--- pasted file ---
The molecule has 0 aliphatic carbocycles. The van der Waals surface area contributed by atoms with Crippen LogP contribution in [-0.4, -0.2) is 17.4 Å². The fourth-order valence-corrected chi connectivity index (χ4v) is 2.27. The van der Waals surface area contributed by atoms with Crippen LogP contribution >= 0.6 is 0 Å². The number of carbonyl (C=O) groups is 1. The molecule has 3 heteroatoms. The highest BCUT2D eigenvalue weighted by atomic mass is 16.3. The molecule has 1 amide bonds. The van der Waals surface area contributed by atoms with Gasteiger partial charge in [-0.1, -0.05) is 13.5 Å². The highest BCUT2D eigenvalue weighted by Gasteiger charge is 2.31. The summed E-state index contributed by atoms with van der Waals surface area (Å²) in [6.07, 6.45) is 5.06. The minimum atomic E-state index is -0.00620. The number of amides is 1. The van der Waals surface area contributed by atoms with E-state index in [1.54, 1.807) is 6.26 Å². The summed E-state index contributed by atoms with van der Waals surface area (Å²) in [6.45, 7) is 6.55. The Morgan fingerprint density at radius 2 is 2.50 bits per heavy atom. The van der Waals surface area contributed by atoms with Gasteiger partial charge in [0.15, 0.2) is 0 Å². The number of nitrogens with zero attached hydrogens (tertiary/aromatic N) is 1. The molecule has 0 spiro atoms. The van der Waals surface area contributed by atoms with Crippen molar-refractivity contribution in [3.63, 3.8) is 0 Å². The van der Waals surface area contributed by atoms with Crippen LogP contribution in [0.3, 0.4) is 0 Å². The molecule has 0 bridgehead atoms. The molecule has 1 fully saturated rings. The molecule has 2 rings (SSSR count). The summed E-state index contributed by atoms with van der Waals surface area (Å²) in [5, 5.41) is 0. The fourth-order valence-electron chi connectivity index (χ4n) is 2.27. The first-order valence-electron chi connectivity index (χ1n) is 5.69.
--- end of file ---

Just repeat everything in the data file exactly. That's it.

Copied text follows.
The molecule has 0 aliphatic carbocycles. The van der Waals surface area contributed by atoms with Crippen LogP contribution in [-0.4, -0.2) is 17.4 Å². The fourth-order valence-corrected chi connectivity index (χ4v) is 2.27. The van der Waals surface area contributed by atoms with Crippen LogP contribution >= 0.6 is 0 Å². The number of carbonyl (C=O) groups is 1. The molecule has 3 heteroatoms. The highest BCUT2D eigenvalue weighted by atomic mass is 16.3. The molecule has 1 amide bonds. The van der Waals surface area contributed by atoms with Gasteiger partial charge in [-0.1, -0.05) is 13.5 Å². The highest BCUT2D eigenvalue weighted by Gasteiger charge is 2.31. The summed E-state index contributed by atoms with van der Waals surface area (Å²) in [6.07, 6.45) is 5.06. The minimum atomic E-state index is -0.00620. The number of amides is 1. The van der Waals surface area contributed by atoms with E-state index in [1.54, 1.807) is 6.26 Å². The summed E-state index contributed by atoms with van der Waals surface area (Å²) in [6.45, 7) is 6.55. The Morgan fingerprint density at radius 2 is 2.50 bits per heavy atom. The van der Waals surface area contributed by atoms with Gasteiger partial charge in [0.15, 0.2) is 0 Å². The number of nitrogens with zero attached hydrogens (tertiary/aromatic N) is 1. The molecule has 0 spiro atoms. The van der Waals surface area contributed by atoms with Crippen molar-refractivity contribution in [3.63, 3.8) is 0 Å². The van der Waals surface area contributed by atoms with Crippen LogP contribution in [0.3, 0.4) is 0 Å². The molecule has 0 bridgehead atoms. The molecule has 1 fully saturated rings. The molecule has 2 rings (SSSR count). The summed E-state index contributed by atoms with van der Waals surface area (Å²) in [5, 5.41) is 0. The fourth-order valence-electron chi connectivity index (χ4n) is 2.27. The first-order valence-electron chi connectivity index (χ1n) is 5.69.